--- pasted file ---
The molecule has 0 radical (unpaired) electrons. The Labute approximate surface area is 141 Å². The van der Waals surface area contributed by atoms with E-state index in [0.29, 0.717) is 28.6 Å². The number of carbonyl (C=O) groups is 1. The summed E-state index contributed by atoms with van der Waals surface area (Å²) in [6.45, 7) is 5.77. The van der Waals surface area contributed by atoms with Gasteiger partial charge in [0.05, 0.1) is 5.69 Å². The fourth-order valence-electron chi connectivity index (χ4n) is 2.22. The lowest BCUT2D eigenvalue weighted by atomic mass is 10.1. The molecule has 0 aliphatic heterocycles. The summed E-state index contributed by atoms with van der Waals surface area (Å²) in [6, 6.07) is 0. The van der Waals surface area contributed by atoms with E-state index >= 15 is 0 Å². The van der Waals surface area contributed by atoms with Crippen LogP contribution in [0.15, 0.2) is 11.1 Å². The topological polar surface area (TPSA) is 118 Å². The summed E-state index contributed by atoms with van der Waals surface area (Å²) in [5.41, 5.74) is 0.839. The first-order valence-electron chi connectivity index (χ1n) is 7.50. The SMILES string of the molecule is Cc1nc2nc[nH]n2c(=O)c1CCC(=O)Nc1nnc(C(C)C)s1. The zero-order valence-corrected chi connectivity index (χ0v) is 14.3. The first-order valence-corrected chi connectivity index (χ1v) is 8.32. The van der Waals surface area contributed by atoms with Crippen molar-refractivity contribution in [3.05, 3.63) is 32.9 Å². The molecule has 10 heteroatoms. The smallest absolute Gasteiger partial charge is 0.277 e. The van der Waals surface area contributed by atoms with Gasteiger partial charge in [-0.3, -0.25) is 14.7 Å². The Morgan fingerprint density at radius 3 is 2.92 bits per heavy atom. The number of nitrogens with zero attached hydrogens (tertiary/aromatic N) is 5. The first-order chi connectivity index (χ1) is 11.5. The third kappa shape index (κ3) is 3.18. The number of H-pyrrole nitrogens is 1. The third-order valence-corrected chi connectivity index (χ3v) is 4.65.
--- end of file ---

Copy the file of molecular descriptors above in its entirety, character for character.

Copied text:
The molecule has 0 radical (unpaired) electrons. The Labute approximate surface area is 141 Å². The van der Waals surface area contributed by atoms with E-state index in [0.29, 0.717) is 28.6 Å². The number of carbonyl (C=O) groups is 1. The summed E-state index contributed by atoms with van der Waals surface area (Å²) in [6.45, 7) is 5.77. The van der Waals surface area contributed by atoms with Gasteiger partial charge in [0.05, 0.1) is 5.69 Å². The fourth-order valence-electron chi connectivity index (χ4n) is 2.22. The lowest BCUT2D eigenvalue weighted by atomic mass is 10.1. The molecule has 0 aliphatic heterocycles. The summed E-state index contributed by atoms with van der Waals surface area (Å²) in [6, 6.07) is 0. The van der Waals surface area contributed by atoms with E-state index >= 15 is 0 Å². The van der Waals surface area contributed by atoms with Crippen LogP contribution in [0.15, 0.2) is 11.1 Å². The topological polar surface area (TPSA) is 118 Å². The summed E-state index contributed by atoms with van der Waals surface area (Å²) in [5.41, 5.74) is 0.839. The first-order valence-electron chi connectivity index (χ1n) is 7.50. The SMILES string of the molecule is Cc1nc2nc[nH]n2c(=O)c1CCC(=O)Nc1nnc(C(C)C)s1. The zero-order valence-corrected chi connectivity index (χ0v) is 14.3. The first-order valence-corrected chi connectivity index (χ1v) is 8.32. The van der Waals surface area contributed by atoms with Crippen molar-refractivity contribution in [3.05, 3.63) is 32.9 Å². The molecule has 10 heteroatoms. The smallest absolute Gasteiger partial charge is 0.277 e. The van der Waals surface area contributed by atoms with Gasteiger partial charge in [-0.3, -0.25) is 14.7 Å². The Morgan fingerprint density at radius 3 is 2.92 bits per heavy atom. The number of nitrogens with zero attached hydrogens (tertiary/aromatic N) is 5. The first-order chi connectivity index (χ1) is 11.5. The third kappa shape index (κ3) is 3.18. The number of H-pyrrole nitrogens is 1. The third-order valence-corrected chi connectivity index (χ3v) is 4.65.